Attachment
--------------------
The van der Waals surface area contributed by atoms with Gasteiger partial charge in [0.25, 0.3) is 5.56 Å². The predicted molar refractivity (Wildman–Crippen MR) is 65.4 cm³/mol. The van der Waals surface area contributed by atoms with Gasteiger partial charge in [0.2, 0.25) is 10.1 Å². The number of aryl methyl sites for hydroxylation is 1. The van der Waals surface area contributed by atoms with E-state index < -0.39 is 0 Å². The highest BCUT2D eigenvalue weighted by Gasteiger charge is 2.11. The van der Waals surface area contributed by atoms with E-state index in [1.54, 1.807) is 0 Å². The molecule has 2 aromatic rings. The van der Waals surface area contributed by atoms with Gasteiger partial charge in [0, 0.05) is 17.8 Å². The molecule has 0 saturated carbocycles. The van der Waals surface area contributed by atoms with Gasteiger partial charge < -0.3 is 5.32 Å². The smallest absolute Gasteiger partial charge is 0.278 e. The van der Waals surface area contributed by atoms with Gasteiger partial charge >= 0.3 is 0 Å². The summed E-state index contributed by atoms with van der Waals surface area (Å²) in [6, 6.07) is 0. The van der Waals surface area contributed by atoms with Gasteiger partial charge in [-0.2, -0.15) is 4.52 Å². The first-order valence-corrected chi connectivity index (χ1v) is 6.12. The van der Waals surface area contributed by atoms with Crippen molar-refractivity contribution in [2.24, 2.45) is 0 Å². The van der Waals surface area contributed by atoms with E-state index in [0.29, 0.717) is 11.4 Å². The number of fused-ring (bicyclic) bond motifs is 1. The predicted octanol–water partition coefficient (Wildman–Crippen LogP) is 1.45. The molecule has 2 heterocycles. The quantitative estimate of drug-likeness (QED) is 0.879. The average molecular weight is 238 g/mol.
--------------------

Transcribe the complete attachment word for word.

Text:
The van der Waals surface area contributed by atoms with Gasteiger partial charge in [0.25, 0.3) is 5.56 Å². The predicted molar refractivity (Wildman–Crippen MR) is 65.4 cm³/mol. The van der Waals surface area contributed by atoms with Gasteiger partial charge in [0.2, 0.25) is 10.1 Å². The number of aryl methyl sites for hydroxylation is 1. The van der Waals surface area contributed by atoms with E-state index < -0.39 is 0 Å². The highest BCUT2D eigenvalue weighted by Gasteiger charge is 2.11. The van der Waals surface area contributed by atoms with E-state index in [1.54, 1.807) is 0 Å². The molecule has 2 aromatic rings. The van der Waals surface area contributed by atoms with Gasteiger partial charge in [0, 0.05) is 17.8 Å². The molecule has 0 saturated carbocycles. The van der Waals surface area contributed by atoms with Gasteiger partial charge < -0.3 is 5.32 Å². The smallest absolute Gasteiger partial charge is 0.278 e. The van der Waals surface area contributed by atoms with Gasteiger partial charge >= 0.3 is 0 Å². The summed E-state index contributed by atoms with van der Waals surface area (Å²) in [6, 6.07) is 0. The van der Waals surface area contributed by atoms with Gasteiger partial charge in [-0.2, -0.15) is 4.52 Å². The first-order valence-corrected chi connectivity index (χ1v) is 6.12. The van der Waals surface area contributed by atoms with Crippen molar-refractivity contribution in [2.24, 2.45) is 0 Å². The van der Waals surface area contributed by atoms with E-state index in [0.29, 0.717) is 11.4 Å². The number of fused-ring (bicyclic) bond motifs is 1. The predicted octanol–water partition coefficient (Wildman–Crippen LogP) is 1.45. The molecule has 2 heterocycles. The quantitative estimate of drug-likeness (QED) is 0.879. The average molecular weight is 238 g/mol.